Libgypsy Tutorial

By Iain Holmes <>

Gypsy is made up of two seperate parts, gypsy-daemon and Libgypsy. The former is a daemon that runs in the background, connects to the GPS devices when told to by a client and parses the GPS data into a format that clients can easily deal with.

Libgypsy is a wrapper library to the Gypsy D-Bus interface providing GObjects that emit signals as the information they represent changes. The advantage of having many objects rather than one large object is that if a program does not care about, for example, the satellite information then it will not be woken up when Gypsy emits a satellite change signal. This allows programs to sleep more often lowering their power consumption.

Using Libgypsy in a program

Libgypsy provides a Pkgconfig file so that checking for libgypsy and getting the correct compiler and linker flags is simple. The following lines added to a program's file will set it all up


The variables GYPSY_CFLAGS and GYPSY_LIBS then need to be added to the program's Makefiles (or if the program uses automake) to add them in the right place.

Libgypsy's header files are all stored in the gypsy subdirectory so if the program needs to use the GypsyDevice object, it would be included like so:

#include <gypsy/gypsy-device.h>

The same idea applies for all the other header files.

Creating a Simple GPS program with Libgypsy

When using Libgypsy the first thing a program needs to do is to tell the gypsy-daemon which device to connect to. This is done with the GypsyControl object.

GypsyControl is an object that controls the gypsy-daemon, telling it to create or destroy connections to GPS devices. GypsyControl is a singleton object, meaning that there can only be one per program. This object is obtained with the function gypsy_control_get_default. This object is referenced by every call to gypsy_control_get_default and so the program should call g_object_unref on it when the program is finished with it so that gypsy-daemon knows when it is able to clean up.

After obtaining a GypsyControl object, gypsy-daemon needs to be told what GPS unit the program wishes to access. Gypsy can refer to GPS devices by both a device path (like /dev/gps) or by Bluetooth address (such as 00:11:22:33:44). This allows Bluetooth devices to be connected to without having to set up the rfcomm connection first. To do this, the program uses the function gypsy_control_create. This function takes three parameters, the GypsyControl object, the device address and a pointer to a GError. It returns the D-Bus path to the GPS object. This path is important as it is how the program knows how to access the various interfaces that gypsy-daemon provides.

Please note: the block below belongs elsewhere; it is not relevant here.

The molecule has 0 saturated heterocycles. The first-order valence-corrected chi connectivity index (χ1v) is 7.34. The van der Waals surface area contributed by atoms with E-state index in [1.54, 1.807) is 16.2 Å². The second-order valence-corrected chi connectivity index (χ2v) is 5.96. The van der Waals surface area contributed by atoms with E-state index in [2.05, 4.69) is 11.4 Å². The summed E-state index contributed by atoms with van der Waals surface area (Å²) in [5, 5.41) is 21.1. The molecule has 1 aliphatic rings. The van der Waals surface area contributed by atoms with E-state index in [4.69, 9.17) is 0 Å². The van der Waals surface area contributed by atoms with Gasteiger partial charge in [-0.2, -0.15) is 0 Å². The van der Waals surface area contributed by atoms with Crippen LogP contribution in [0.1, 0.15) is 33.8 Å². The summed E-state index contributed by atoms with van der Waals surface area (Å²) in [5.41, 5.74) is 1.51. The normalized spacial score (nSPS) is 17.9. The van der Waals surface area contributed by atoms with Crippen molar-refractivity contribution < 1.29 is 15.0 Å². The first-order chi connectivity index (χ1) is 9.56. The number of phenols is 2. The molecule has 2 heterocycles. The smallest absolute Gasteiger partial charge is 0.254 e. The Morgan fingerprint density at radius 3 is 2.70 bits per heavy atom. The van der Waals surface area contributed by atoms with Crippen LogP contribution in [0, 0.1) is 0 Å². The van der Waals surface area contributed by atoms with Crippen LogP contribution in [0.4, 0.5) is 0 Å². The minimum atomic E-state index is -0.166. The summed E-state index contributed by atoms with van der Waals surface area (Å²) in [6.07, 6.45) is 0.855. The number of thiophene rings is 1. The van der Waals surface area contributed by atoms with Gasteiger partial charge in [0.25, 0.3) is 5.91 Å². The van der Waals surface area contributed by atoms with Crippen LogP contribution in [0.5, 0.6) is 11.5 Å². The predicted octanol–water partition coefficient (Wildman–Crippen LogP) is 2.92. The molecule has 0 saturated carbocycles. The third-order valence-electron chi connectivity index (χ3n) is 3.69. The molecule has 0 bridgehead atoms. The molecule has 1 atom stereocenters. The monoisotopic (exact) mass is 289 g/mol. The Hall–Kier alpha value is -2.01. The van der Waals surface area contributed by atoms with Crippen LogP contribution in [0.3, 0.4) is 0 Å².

The simple GPS program now looks like this

int main (int argc, char **argv) { GypsyControl *control; GError *error = NULL; char *path; /* Libgypsy uses GObject, so the type system needs to be started up before any Gypsy calls */ g_type_init (); /* Retrieve the default control */ control = gypsy_control_get_default (); /* Tell gypsy-daemon to create a GPS object The GPS to use is passed in as a command line argument */ path = gypsy_control_create (control, argv[1], &error); if (path == NULL) { g_warning ("Error creating client for %s: %s, argv[1], error->message); return 0; } }

Gypsy now knows what GPS is should be listening to, but the program needs to start listening as well. Remember that programs using Gypsy only get woken up when the signals that they have expressed an interest in. Creating objects is the way to show D-Bus which signals the program is interested in. Currently the objects that exist are

A simple GPS just needs to know the location, so a GypsyPosition object is created using the path that gypsy_control_create returned. All the objects are created in this way. The simple GPS program now becomes

. . . GypsyPosition *position; . . . position = gypsy_position_new (path); g_signal_connect (position, "position-changed", G_CALLBACK (position_changed), NULL); . . .

Now, whenever gypsy-daemon emits a PositionChange signal, the position_changed callback will be called. This callback looks like this:

static void position_changed (GypsyPosition *position, GypsyPositionFields fields_set, int timestamp, double latitude, double longitude, double altitude, gpointer userdata) { g_print ("%d: %2f, %2f (%1fm)\n", timestamp, (fields_set & GYPSY_POSITION_FIELDS_LATITUDE) ? latitude :-1.0, (fields_set & GYPSY_POSITION_FIELDS_LONGITUDE) ? longitude :-1.0, (fields_set & GYPSY_POSITION_FIELDS_ALTITUDE) ? altitude : -1.0); }

The fields_set parameter is a bitfield which tells the callback which of the following latitude, longitude and altitude parameters contain valid data. This allows the callback to only print out valid locations by checking which bits are set.

Finally the program just needs to be able to tell gypsy-daemon that it should start the GPS and retrieve a fix. To do this a GypsyDevice is created. GypsyDevice is an object that contains methods and signals related to the actual physical device; being able to start or stop it, whether or not it is connected and the fix status. To start the device:

. . . GypsyDevice *device; . . . device = gypsy_device_new (path); gypsy_device_start (device, &error); if (error != NULL) { g_warning ("Error starting %s: %s", argv[1], error->message); return 0; } . . .

As Libgypsy uses GObject it needs to have a mainloop running so that signals can be processed, so it needs this added before it is complete:

. . . GMainLoop *mainloop; . . . mainloop = g_main_loop_new (NULL, FALSE); g_main_loop_run (mainloop); . . .

Obviously if Libgypsy is being used inside a GTK+ program then it will have a mainloop and the GObject type system will be initialised already.